Are You Sure That’s Not an Export?

Corporate

Many companies assume that just because they’re not physically shipping something to another country, they aren’t exporting and don’t need to worry about the regulations that go along with exporting. After all, the International Traffic in Arms Regulations (ITAR) and Export Administration Regulations (EAR) don’t apply to activities occurring solely in the U.S. (anyone can see that it’s even in the names of the regulations themselves). Or do they?

Under the U.S. export regulation framework, there are many situations that fall under the definition of an export, and only one is the actual cross-border shipment of goods. Failure to recognize and treat these situations as exports can result in inadvertently failing to comply with one or more export control provisions, thereby violating the law. Here are five situations that might trip your company up:

  • Releasing or transferring "technology" (including technical data and trade secrets) or software (source code) to a foreign person, even in the United States. Under U.S. export laws, "foreign persons" include any person who is not a U.S. citizen or permanent U.S. resident (e.g., a green card holder). Thus, providing source code or technical information, such as blueprints, engineering drawings, plans, or the like, to your employees who are non-U.S. citizens is referred to as a "deemed export." If your technology is provided on the United States Munitions List (USML), even enabling a foreign person to see the technology or item while in the United States, such as during a facility tour, constitutes an export. 
  • Providing access to "technology" to business partners (including other private companies or university researchers). Providing access to source code or technical information, such as blueprints, engineering drawings, plans, or the like, to your business partners can be considered an export if that information is accessed by a foreign person in their employ or if the company is incorporated under the laws of a country other than the United States. Be sure you know who will have access to your information, and include export control compliance language in your agreements to ensure that your business partners have appropriate precautions in place.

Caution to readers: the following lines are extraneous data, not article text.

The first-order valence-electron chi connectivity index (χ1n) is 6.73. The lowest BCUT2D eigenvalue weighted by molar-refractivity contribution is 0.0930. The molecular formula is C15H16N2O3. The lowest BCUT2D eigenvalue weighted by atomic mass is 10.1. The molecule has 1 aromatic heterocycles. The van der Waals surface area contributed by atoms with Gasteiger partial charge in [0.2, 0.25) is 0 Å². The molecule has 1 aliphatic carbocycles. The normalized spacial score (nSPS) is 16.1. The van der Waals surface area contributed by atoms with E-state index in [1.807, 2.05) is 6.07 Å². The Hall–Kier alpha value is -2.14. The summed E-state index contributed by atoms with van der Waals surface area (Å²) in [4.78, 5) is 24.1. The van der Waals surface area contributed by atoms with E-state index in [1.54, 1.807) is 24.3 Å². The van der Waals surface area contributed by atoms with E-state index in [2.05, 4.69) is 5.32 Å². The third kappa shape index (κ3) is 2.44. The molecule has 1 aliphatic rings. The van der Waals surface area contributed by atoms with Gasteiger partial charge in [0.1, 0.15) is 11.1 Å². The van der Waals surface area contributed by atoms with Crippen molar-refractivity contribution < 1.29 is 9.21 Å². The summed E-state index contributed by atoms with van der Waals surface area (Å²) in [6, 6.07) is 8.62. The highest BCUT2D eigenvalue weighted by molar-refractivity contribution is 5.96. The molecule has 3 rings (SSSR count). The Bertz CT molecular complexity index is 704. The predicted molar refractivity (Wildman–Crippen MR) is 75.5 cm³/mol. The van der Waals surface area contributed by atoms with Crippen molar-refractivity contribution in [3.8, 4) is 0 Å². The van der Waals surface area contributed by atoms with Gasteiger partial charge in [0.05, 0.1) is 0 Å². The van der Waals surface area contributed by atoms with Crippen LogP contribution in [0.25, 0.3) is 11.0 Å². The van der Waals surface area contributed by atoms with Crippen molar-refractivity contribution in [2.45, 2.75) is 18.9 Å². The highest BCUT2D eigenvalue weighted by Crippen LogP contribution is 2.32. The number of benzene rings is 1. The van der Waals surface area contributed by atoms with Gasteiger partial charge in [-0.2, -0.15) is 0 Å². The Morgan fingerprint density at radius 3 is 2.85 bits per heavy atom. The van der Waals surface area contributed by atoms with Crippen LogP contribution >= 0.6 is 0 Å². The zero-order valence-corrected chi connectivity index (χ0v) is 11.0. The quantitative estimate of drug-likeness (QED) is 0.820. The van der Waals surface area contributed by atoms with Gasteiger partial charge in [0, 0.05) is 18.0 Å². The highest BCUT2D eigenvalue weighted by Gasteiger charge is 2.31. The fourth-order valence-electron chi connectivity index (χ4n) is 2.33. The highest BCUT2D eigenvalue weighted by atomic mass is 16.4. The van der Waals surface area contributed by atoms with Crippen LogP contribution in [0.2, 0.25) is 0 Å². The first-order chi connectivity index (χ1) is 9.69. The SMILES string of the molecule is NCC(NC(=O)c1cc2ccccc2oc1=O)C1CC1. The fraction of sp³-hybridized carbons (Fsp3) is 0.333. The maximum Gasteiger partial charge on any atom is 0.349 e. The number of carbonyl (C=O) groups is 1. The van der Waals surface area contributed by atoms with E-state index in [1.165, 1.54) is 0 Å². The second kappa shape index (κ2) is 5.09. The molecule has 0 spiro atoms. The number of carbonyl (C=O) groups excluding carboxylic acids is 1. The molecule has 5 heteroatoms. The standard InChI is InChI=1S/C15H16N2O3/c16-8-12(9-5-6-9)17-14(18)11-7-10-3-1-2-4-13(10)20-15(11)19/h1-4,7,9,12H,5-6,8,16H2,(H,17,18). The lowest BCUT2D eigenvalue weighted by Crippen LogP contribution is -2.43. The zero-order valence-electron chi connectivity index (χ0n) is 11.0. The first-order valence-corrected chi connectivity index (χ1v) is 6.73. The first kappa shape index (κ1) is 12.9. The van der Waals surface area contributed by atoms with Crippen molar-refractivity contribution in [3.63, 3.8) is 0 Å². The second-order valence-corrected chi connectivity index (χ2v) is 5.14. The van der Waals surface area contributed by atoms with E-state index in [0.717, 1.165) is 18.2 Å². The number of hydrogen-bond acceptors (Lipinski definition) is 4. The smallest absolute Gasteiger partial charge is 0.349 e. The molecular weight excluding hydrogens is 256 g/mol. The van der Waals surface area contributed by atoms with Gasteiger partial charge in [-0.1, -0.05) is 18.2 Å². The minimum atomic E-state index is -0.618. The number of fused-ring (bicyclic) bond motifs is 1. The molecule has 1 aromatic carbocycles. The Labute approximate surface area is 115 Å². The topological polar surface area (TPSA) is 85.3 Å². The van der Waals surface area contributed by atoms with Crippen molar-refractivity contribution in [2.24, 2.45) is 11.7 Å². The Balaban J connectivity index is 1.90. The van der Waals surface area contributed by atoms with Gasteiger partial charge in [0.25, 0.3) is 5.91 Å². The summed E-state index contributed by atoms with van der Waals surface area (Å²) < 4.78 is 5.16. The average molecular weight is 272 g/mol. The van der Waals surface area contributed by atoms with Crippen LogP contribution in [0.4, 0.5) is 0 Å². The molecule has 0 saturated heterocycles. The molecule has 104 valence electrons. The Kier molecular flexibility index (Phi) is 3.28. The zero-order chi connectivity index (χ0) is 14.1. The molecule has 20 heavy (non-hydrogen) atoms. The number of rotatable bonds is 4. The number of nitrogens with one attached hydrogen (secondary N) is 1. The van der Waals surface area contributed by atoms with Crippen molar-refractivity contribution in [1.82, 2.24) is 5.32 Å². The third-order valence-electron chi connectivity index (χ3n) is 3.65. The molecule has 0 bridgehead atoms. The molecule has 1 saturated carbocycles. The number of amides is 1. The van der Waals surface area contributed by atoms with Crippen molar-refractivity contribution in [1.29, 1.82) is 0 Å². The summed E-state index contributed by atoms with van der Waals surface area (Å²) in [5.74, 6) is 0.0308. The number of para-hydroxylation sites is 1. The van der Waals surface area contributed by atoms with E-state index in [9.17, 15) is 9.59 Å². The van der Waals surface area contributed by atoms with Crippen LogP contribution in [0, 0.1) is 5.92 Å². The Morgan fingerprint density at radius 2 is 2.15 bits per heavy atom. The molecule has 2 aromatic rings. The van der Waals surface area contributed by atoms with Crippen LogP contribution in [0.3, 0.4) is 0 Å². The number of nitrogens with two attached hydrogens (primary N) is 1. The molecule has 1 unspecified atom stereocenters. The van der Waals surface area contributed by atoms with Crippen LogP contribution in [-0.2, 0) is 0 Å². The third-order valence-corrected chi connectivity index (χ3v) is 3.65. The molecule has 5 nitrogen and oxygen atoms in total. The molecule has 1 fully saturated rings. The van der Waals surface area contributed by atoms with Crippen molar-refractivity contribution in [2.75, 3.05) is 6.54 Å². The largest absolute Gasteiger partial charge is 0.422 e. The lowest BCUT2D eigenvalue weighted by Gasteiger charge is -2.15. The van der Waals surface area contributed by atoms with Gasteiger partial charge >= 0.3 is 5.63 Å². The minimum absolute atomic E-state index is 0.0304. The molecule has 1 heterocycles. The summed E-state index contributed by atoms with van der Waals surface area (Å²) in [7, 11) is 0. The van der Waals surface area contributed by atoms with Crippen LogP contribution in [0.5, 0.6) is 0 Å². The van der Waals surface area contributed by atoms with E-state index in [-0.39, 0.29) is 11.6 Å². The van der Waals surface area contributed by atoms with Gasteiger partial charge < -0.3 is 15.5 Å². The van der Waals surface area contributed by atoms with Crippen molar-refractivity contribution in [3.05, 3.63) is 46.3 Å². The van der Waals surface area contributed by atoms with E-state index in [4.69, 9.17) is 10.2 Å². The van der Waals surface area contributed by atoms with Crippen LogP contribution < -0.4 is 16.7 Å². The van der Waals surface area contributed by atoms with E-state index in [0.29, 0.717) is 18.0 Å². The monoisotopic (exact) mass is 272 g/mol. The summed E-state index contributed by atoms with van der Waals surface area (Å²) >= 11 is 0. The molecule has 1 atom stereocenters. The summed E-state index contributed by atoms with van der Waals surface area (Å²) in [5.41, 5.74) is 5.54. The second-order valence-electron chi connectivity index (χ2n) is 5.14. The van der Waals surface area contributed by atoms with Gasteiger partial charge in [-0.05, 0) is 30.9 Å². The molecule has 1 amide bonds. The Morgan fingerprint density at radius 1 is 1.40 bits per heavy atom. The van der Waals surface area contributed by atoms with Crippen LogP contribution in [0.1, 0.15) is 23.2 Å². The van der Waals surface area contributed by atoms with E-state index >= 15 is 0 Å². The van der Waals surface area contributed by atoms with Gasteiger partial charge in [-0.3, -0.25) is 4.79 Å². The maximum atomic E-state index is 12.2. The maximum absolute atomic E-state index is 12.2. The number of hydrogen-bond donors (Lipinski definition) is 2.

• Providing "defense services" to a foreign person, even in the United States. Under ITAR, providing or furnishing assistance or training in, for example, the design, engineering, manufacture, assembly, testing, repair, maintenance, operation, destruction, or use of defense articles (the list is lengthy and dense) to a foreign person constitutes an export. 
  • Failing to consider the company or organization as a possible "foreign person." The definition of "foreign persons" also includes organizations that are incorporated under the laws of a country other than the United States. Thus, providing technical information, software, or defense services to a company that is owned by a parent company that is organized under the laws of another country can constitute an export.
  • Taking "technology" or source code to a foreign country. With many companies having armed their employees with the ability to work remotely, those employees can now access company information from just about anywhere in the world or download company information onto a device that they can freely take with them outside of the U.S. Although provisions for the license-free export of data and technology in these types of situations exist, security precautions and record keeping requirements still apply.

By familiarizing yourself and your employees with the basics of export control, you can identify potential problems before they arise and take the steps necessary to avoid violations, including implementing security policies, establishing record keeping processes, and obtaining any necessary licenses. Establishing a technology control plan and providing training to your employees on the plan can help identify risks in advance and enable your organization to remain in compliance.


For additional information on this topic, please contact your regular Calfee attorney or the author(s) listed below:

   
 
   
 
   
 

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